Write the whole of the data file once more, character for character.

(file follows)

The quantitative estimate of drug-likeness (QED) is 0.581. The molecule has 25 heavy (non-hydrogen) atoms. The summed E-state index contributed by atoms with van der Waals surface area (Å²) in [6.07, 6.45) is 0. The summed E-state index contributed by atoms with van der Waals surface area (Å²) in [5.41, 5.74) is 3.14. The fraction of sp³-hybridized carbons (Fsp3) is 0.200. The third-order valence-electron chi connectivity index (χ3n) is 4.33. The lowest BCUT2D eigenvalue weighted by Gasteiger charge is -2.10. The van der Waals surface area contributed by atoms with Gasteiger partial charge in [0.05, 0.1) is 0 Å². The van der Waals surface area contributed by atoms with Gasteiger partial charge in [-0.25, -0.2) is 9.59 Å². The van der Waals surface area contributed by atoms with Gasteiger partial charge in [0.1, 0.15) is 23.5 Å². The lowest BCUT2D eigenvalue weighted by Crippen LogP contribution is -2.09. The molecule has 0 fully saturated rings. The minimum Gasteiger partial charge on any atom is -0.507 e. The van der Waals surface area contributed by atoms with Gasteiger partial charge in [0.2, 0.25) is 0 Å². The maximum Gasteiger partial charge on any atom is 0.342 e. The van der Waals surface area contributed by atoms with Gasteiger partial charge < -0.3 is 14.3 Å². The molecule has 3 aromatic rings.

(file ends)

The quantitative estimate of drug-likeness (QED) is 0.581. The molecule has 25 heavy (non-hydrogen) atoms. The summed E-state index contributed by atoms with van der Waals surface area (Å²) in [6.07, 6.45) is 0. The summed E-state index contributed by atoms with van der Waals surface area (Å²) in [5.41, 5.74) is 3.14. The fraction of sp³-hybridized carbons (Fsp3) is 0.200. The third-order valence-electron chi connectivity index (χ3n) is 4.33. The lowest BCUT2D eigenvalue weighted by Gasteiger charge is -2.10. The van der Waals surface area contributed by atoms with Gasteiger partial charge in [0.05, 0.1) is 0 Å². The van der Waals surface area contributed by atoms with Gasteiger partial charge in [-0.25, -0.2) is 9.59 Å². The van der Waals surface area contributed by atoms with Gasteiger partial charge in [0.1, 0.15) is 23.5 Å². The lowest BCUT2D eigenvalue weighted by Crippen LogP contribution is -2.09. The molecule has 0 fully saturated rings. The minimum Gasteiger partial charge on any atom is -0.507 e. The van der Waals surface area contributed by atoms with Gasteiger partial charge in [0.2, 0.25) is 0 Å². The maximum Gasteiger partial charge on any atom is 0.342 e. The van der Waals surface area contributed by atoms with Gasteiger partial charge < -0.3 is 14.3 Å². The molecule has 3 aromatic rings.